Over long-term, gastric bypass surgery associated with higher rate of diabetes remission — Improvement in cardiovascular risk factors – Severely obese patients who had Roux-en-Y gastric bypass surgery had significant weight loss that was sustained for an average of 6 years after the surgery and also experienced frequent remission and lower incidence of diabetes, hypertension, and abnormal cholesterol levels, compared to participants who did not have the surgery.
Study compares sleeve gastrectomy with medical treatment in obese patients with type 2 diabetes – A study comparing a bariatric surgical procedure with conventional medical treatment in morbidly obese patients with type 2 diabetes mellitus suggests that surgery was associated with remission or improvement in diabetes-related outcomes.
Bariatric surgery dramatically outperforms standard treatment for type 2 diabetes — Bariatric surgery superior to intensive therapy for obese patients with type 2 diabetes – Overweight, diabetic patients who underwent bariatric surgery achieved significant improvement or remission of their diabetes.In a randomized, controlled trial, some weight loss surgery patients achieved normal blood sugar levels without use of any diabetes medications.
Bariatric surgery associated with reduction in cardiovascular events and death – Among obese individuals, having bariatric surgery was associated with a reduced long-term incidence of cardiovascular deaths and events such as heart attack and stroke, revealed by researchers.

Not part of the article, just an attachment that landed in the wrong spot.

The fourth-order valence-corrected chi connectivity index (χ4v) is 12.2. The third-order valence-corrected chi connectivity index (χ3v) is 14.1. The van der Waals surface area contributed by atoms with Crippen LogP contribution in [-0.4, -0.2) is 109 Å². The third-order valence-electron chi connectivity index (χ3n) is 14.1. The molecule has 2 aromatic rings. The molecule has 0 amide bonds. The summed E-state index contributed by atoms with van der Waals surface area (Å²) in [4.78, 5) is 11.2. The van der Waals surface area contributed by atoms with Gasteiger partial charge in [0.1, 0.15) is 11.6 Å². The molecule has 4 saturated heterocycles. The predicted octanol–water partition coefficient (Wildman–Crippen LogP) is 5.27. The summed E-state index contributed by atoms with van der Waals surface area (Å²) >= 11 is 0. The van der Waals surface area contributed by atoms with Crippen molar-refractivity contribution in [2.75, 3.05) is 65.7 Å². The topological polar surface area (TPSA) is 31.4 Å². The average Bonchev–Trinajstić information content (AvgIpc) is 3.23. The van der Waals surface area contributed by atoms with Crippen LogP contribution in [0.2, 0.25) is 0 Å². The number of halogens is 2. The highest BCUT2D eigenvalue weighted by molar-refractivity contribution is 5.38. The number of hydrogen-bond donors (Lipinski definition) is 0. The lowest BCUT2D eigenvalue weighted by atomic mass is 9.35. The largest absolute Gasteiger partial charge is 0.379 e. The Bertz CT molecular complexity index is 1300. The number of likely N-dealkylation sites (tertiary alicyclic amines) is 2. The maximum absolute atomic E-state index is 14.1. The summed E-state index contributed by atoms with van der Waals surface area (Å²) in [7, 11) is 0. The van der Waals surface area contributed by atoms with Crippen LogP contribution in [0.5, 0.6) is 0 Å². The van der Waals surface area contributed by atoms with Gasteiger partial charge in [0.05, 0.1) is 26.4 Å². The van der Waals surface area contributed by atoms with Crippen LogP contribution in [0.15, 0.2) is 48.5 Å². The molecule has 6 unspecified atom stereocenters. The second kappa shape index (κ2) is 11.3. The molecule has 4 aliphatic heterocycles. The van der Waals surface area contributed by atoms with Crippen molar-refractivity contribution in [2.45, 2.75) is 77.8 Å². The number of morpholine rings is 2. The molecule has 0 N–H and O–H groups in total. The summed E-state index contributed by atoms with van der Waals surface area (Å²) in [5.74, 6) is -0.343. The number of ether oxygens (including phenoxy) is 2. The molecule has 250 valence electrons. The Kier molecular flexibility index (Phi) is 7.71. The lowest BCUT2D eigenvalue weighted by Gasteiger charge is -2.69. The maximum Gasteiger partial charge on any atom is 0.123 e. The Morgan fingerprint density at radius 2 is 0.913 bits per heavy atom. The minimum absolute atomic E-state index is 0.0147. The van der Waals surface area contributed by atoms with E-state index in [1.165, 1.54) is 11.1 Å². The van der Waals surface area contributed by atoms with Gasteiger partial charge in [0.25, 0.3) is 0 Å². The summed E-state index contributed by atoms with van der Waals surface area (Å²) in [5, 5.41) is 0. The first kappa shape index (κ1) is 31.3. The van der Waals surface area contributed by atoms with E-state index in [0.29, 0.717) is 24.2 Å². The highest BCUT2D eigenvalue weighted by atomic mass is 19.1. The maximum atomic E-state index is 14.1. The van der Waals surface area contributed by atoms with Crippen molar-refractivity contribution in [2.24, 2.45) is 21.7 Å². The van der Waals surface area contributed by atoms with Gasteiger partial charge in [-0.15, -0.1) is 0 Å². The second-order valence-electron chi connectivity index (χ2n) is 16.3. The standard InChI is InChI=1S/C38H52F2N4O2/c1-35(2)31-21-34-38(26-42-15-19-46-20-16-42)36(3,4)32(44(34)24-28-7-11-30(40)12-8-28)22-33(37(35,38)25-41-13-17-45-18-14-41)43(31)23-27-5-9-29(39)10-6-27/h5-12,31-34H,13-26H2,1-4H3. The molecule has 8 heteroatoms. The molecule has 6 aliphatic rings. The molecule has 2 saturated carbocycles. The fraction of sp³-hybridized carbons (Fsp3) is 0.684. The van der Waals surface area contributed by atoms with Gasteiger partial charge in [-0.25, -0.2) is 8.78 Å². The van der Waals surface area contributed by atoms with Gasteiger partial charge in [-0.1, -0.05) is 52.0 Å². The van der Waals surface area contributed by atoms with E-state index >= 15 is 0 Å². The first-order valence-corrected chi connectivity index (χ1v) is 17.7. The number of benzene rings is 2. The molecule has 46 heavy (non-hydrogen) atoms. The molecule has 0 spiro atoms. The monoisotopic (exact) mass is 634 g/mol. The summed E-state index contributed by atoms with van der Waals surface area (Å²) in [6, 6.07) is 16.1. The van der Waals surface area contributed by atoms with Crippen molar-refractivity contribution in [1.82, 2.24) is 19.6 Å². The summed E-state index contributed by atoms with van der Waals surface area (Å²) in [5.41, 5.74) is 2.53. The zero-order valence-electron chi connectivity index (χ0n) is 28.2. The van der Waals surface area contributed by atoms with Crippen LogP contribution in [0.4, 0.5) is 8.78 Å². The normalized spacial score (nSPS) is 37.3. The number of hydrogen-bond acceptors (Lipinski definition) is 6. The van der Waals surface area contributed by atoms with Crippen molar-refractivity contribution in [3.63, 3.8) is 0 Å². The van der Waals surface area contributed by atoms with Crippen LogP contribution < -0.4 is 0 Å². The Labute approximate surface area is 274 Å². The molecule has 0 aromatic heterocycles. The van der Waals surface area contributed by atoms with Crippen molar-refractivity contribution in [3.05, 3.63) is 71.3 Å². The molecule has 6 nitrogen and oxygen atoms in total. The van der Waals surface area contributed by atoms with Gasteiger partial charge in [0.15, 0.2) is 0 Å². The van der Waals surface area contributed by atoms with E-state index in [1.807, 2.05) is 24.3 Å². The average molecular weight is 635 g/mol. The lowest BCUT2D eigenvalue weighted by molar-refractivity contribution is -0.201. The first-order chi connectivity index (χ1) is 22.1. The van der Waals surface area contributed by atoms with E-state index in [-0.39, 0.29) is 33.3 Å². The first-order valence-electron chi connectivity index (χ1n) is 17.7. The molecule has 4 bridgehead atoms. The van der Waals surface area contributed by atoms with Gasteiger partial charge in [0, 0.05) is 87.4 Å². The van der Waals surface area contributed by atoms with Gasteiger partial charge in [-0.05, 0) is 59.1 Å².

Bariatric surgery better than dieting for glucose control – Researchers have uncovered a new clue for why bariatric surgery is more effective than dietary remedies alone at controlling glucose levels. The study conducted at Duke University Medical Center and St. Luke’s and Roosevelt Hospital Center, Columbia University.
Large-scale analysis finds bariatric surgery relatively safe – Advances in bariatric surgery (weight loss surgery) have made this procedure as safe as any routine surgical procedure, as per researchers at Duke University Medical Center.
Fracture risk following bariatric surgery, especially in their hands and feet. – Persons who undergo bariatric surgery may have a greater chance of experiencing broken bones, especially in their hands and feet, revealed by researchers at Mayo Clinic.
Post-surgical and other complications in patients who have obesity surgery, also known as bariatric surgery, declined 21 percent. – A new study by the Department of Health & Human Services’ (HHS) Agency for Healthcare Research and Quality (AHRQ) found that the average rate of post-surgical and other complications in patients who have obesity surgery, also known as bariatric surgery, declined 21 percent between 2002 and 2006.
Complications, death rates similar at bariatric surgery centers of excellence, other hospitals – Patients who undergo bariatric surgery at hospitals designated as centers of excellence do not appear to have lower mortality rates or lower rates of complications than those whose procedures are performed at other hospitals, according to a report in the April issue of Archives of Surgery, one of the JAMA/Archives journals.
Weight loss bariatric surgery for morbid obesity also prevents cancer, revealed by McGill/MUHC researchers. – The latest study by Dr. Nicolas Christou of the McGill University Health Centre (MUHC) and McGill University shows that Weight loss bariatric surgery decreases the risk of developing cancer by up to 80 percent.